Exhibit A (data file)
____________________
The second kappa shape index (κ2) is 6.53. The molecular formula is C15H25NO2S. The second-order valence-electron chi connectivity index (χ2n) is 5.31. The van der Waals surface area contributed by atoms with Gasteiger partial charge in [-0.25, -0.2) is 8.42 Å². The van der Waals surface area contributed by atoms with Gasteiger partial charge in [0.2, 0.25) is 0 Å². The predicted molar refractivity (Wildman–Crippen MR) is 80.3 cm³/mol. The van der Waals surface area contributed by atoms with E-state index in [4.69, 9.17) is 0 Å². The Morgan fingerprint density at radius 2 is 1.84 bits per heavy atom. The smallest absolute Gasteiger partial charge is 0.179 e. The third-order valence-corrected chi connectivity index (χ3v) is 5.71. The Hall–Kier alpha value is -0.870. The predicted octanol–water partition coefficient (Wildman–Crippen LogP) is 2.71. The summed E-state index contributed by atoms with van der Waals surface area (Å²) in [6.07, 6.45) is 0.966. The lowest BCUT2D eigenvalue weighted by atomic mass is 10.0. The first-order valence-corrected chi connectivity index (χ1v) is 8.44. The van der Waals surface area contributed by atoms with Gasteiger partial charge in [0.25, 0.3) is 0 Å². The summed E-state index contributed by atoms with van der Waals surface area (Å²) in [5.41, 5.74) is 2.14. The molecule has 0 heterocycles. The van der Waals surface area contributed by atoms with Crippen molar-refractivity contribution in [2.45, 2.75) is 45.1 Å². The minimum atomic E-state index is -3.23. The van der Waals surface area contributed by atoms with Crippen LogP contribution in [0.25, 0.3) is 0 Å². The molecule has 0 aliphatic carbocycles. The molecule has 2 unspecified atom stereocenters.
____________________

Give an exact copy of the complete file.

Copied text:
The second kappa shape index (κ2) is 6.53. The molecular formula is C15H25NO2S. The second-order valence-electron chi connectivity index (χ2n) is 5.31. The van der Waals surface area contributed by atoms with Gasteiger partial charge in [-0.25, -0.2) is 8.42 Å². The van der Waals surface area contributed by atoms with Gasteiger partial charge in [0.2, 0.25) is 0 Å². The predicted molar refractivity (Wildman–Crippen MR) is 80.3 cm³/mol. The van der Waals surface area contributed by atoms with E-state index in [4.69, 9.17) is 0 Å². The Morgan fingerprint density at radius 2 is 1.84 bits per heavy atom. The smallest absolute Gasteiger partial charge is 0.179 e. The third-order valence-corrected chi connectivity index (χ3v) is 5.71. The Hall–Kier alpha value is -0.870. The predicted octanol–water partition coefficient (Wildman–Crippen LogP) is 2.71. The summed E-state index contributed by atoms with van der Waals surface area (Å²) in [6.07, 6.45) is 0.966. The lowest BCUT2D eigenvalue weighted by atomic mass is 10.0. The first-order valence-corrected chi connectivity index (χ1v) is 8.44. The van der Waals surface area contributed by atoms with Gasteiger partial charge in [0.25, 0.3) is 0 Å². The summed E-state index contributed by atoms with van der Waals surface area (Å²) in [5.41, 5.74) is 2.14. The molecule has 0 heterocycles. The van der Waals surface area contributed by atoms with Crippen molar-refractivity contribution in [2.45, 2.75) is 45.1 Å². The minimum atomic E-state index is -3.23. The van der Waals surface area contributed by atoms with Crippen LogP contribution in [0.25, 0.3) is 0 Å². The molecule has 0 aliphatic carbocycles. The molecule has 2 unspecified atom stereocenters.